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Users don’t usually realize the value of open source software they get for free. Things like Linux, LibreOffice, Firefox and basically every programming library may be essential in the daily life of each of us. However, we may not actually feel “pleasure” for those software developers who provided us with all of this. They may not feel the value of what they have.

Although we are talking about open source software, it is rightful to note that “free” as in “free coffee” is an inevitable conclusion of “free” as in “freedom”.

If you ask an engineer, a doctor, a professor, a teacher or a farmer to give you one of the products they do for free, probably they will just refuse. You won’t find a professor working full time in a university for free. You won’t find a civil engineer working on building houses for free. You won’t find a farmer giving you vegetables for free. However, you do find software developers giving it for you for free.

Software are not developed by magic. Developing good software requires investing hundreds of hours in it. And although of all of that, we find a huge number of software developers who are ready to create free software for us.

Investing just 100 hours in developing a small tool should worth $1500 (with a minimum wage of $15 per hour). So imagine how much it really costs to invest thousands of hours in such processes.

Let’s make a small comparison.

In a Closed-Source World


Windows 11 Home license today costs $139. This is just the basic operating system. If you are also planning to buy Microsoft Office, then it would cost you $100 per year. Or $10 per month. In total, you would have to pay $219 as a start, and $100 per year.

This is just for your basic bare metal OS and office suite.

However, things may be more costly according to your needs. If you are a designer, then you won’t find any better than Adobe products on Windows. It’s the general standard those days in the industry. It will cost you $50 per month to buy Adobe products bundle, or $600 per year. If you just want to use a single app instead of the whole bundle, then it would cost you $20 per month.

Video editing, programming & development, games and other software all would cost you more. More importantly, even after you pay, you don’t get a free software (as in freedom); you get an EULA to use the software. You can’t see the source code or modify it or share it with a friend.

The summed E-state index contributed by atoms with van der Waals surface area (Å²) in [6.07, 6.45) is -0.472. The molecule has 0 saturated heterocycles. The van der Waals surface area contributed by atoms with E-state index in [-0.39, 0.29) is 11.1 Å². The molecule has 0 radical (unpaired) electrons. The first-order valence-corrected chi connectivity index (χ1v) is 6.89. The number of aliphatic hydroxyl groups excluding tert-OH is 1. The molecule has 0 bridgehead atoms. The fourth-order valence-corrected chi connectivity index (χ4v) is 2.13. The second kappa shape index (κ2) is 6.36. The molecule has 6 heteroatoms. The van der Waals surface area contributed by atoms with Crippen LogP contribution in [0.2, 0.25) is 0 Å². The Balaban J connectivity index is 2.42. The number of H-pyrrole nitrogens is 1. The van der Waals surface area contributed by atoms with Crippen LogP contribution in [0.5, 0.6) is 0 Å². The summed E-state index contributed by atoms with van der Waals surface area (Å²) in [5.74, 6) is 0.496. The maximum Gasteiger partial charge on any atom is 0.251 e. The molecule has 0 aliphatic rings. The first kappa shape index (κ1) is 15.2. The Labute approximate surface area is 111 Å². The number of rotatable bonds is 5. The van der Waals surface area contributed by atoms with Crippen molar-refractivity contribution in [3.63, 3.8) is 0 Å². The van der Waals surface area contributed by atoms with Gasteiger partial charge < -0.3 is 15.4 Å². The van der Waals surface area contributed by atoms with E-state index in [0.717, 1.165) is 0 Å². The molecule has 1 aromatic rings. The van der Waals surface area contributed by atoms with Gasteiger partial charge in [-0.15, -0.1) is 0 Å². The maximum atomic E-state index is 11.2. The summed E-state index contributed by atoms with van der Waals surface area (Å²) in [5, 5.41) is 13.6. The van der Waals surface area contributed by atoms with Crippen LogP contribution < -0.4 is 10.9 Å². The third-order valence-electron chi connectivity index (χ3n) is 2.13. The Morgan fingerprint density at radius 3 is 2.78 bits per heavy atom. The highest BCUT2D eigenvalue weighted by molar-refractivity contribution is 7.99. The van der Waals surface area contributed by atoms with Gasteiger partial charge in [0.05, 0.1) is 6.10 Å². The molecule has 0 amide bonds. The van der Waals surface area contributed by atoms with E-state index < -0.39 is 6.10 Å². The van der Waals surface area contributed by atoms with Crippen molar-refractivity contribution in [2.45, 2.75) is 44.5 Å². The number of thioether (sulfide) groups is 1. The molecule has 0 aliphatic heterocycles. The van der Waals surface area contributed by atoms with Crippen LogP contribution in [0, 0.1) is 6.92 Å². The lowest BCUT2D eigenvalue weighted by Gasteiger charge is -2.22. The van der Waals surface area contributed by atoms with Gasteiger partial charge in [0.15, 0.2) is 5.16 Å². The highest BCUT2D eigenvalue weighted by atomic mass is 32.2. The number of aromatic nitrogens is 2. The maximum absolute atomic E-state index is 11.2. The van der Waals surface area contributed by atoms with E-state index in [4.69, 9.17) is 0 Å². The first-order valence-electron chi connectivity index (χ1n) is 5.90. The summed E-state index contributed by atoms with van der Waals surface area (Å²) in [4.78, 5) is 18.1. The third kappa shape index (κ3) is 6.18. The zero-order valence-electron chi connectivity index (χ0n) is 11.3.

In other words, these costs only cover one device at a time, and not more. You can’t share the software with your family members or even use it on your other devices.

Even if you use open source software on Windows. You still owe them a big deal when they provide you with a free alternative. There’s a huge list of open source software that work on Windows.

Debian On The Other Hand

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In an old 2012 report, it’s estimated that the actual cost of developing all the source packages which are shipped in Debian is roughly $19 billion. This number was depending on the fact that there were 17000 source packages in Debian Wheezy. Each costs around $1.1 million dollar as an average.

Just for a general insight and assuming the average value of each package is still the same, today, Debian 11 Bullseye contains 30952 source packages. Which is equal to $34.047 billion.

It is a quite remarkable achievement that the open source community was able to find a way to provide more then $34B in value, without asking anything back at all from users.

All of this you get for free. For $0. And not just that, you get it for free as in freedom and not just without a price.

Unlike freeware, which are just given without any actual cost, you have the full 4 basic freedoms when you use open source software: You can run, modify, distribute and share the source code with whoever you want according to the license of that code.

Whoever involved in the open source movement should be really, really proud.

Don’t Just Feel Pleasure, Show it

Software by default are not free nowadays. It should be a “big deal” for you if you see a software which is free and open source. It’s not “just yet another nice thing to have”, It’s something huge. It means that someone has just donated hundreds of hours of work for you, free of charge!

That being said, there are a lot of ways which you can use to support FOSS developers:

  • Money: You can send them contributions on their PayPal account or via Patreon (if they were there).
  • Code: If you were a programmer, you can take a look on the source code of an application to try to improve it.
  • Report Bugs: If you see a bug in an open source software, report it. Don’t just close the program and leave.
  • Help Designing: Are you a designer? You can make some logos or wallpapers or other stuff for the project.
  • Support Users: If you an experienced user in the software, you can join IRC channels and mailing lists to support other users of that software. You can create tutorials or online videos about it.
  • Spread the word: Tell other users about the software you use if it was good. Recommend it for them.

Failure to do the above could result in situations where open source software developers are underpaid and understaffed, which by extension can lead to situations like Heartbleed and Log4J fiasco.

At the end, we would like to thank every single free and open source software in the world for investing his time in creating free and open products for people. It’s rarely that you see such things in other industries. It’s truly a noble thing to do.

Disclaimer: This is an updated version of an article that was published 4.5 years ago.

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